and focus on the wine. If someone else gets anything from them..fine. If not...that's fine, too.
It's TheBloodyPulpit part that I really enjoy writing. Can be a bit creative...share a bit of history..
and stir-the-pot a bit (on occasion).
I only give a cursory glance to any scores attached to them..."Hmmm..a 95...he musta really liked that wine".
I get really turned off by a TN that uses descriptors that have no meaning...like "oven-roasted Galician bergamots"...
or "JonaGold apples stewed in d'Yquem over an open-fire of alderwood". Makes me think that the TN writer is really
reaching for descriptors just to make people think he knows what he's talking about.
And, then, there's "like rolling down a mountain field of alpine strawberries clutched closely into the bosom of
a nude JuliaChild"...that's just so ridiculous as to be laughable!! :-)
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Re: What do you look for in a tasting note?

Postby Andrew Bair » Tue Jun 18, 2013 7:58 pm

The notes that I enjoy reading the most are those that draw me in with detail and authenticity. For example, I have always liked the vivid imagery of Terry Theise's notes. On the board, to name one, I like the unique style of Tom Hill's notes, and the fact that he gives some useful background about some less familiar producers. On the other hand, cliches like "fruitbomb", "hedonistic", and "spoofy" can detract from the message for me. Of course, I'm as guilty as anyone else in being overly reliant on certain words and concepts.

Personally, I try to write notes that reflect my own impressions of a wine, rather than following someone's else's guidelines or style for writing a tasting note. I try to be as honest as possible about my impressions of a given wine.
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Re: What do you look for in a tasting note?

Postby YossiD » Wed Jun 19, 2013 3:16 am

Since I often don't detect the same flavors as the reviewers, that's less important to me.

I like to know about things like body, finish, tannins, astringence, fruitiness (I prefer less), balance, crispness (for whites), complexity, and how well the flavors are integrated. Those elements can help me know if a wine is for me and when I'd want to have it, and can help me decide, for example, if a wine is a good warm weather red, if it drinks well alone or is best saved to have with a meal, etc.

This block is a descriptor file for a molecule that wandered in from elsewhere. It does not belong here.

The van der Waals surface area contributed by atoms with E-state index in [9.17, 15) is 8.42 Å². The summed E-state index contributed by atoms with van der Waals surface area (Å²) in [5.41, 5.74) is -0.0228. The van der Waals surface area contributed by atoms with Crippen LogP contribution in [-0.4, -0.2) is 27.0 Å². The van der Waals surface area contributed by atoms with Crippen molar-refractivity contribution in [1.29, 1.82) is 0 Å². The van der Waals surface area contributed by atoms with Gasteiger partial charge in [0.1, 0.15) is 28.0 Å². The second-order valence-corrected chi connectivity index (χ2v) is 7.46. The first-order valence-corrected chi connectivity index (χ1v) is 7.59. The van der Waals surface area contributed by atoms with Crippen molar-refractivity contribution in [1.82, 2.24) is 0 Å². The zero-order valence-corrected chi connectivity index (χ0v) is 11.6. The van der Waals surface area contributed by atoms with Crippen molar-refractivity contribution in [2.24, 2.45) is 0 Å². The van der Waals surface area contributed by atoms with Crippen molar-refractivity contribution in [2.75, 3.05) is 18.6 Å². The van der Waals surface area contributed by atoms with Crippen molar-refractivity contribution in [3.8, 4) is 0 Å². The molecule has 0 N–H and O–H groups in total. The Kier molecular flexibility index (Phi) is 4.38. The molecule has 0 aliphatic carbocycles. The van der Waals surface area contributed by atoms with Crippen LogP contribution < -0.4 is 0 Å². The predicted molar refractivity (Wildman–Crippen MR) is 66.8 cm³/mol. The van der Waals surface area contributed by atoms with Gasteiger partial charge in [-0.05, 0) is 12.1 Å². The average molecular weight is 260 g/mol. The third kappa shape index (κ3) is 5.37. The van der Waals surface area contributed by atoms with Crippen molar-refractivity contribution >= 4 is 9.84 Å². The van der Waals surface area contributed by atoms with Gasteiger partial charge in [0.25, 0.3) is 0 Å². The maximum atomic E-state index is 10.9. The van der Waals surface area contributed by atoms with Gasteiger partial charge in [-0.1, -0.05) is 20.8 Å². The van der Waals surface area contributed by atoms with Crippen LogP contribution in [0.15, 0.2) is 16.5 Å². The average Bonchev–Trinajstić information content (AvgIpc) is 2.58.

An indication of estimated drinking window is always welcome though that can be very hit or miss.

It's also nice if price and availability information are included.
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Re: What do you look for in a tasting note?

Postby ChaimShraga » Wed Jun 19, 2013 10:32 am

I received this... intriguing tasting note from K&L yesterday, which I won't quote in full to avoid copyright issues, just enough for you all to get the same sense of... arousal that it inspired in me:

"There are 3,000 cases of the naked, virginal, unoaked 2011 Bastide Miraflors Vieilles Vignes made from 70% Syrah and 30% Grenache aged in concrete. "
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Re: What do you look for in a tasting note?

Postby Craig Winchell » Wed Jun 19, 2013 10:52 am

Chaim, that is not a tasting note, but it does show the lengths merchants will go to make copy that is truthful. If virgin wool is nonrecycled, then I supposed virginal wine has also never been used before. I supposed the alternatives are wines extracted from vomit, piss or plasma. So I think that having virginal wine is a definite plus, though nothing extraordinary. Naked obviously means the bottles are unlabeled. So if they came labeled, it's grounds for legal action, as it would obviously be some sort of bait and switch tactic.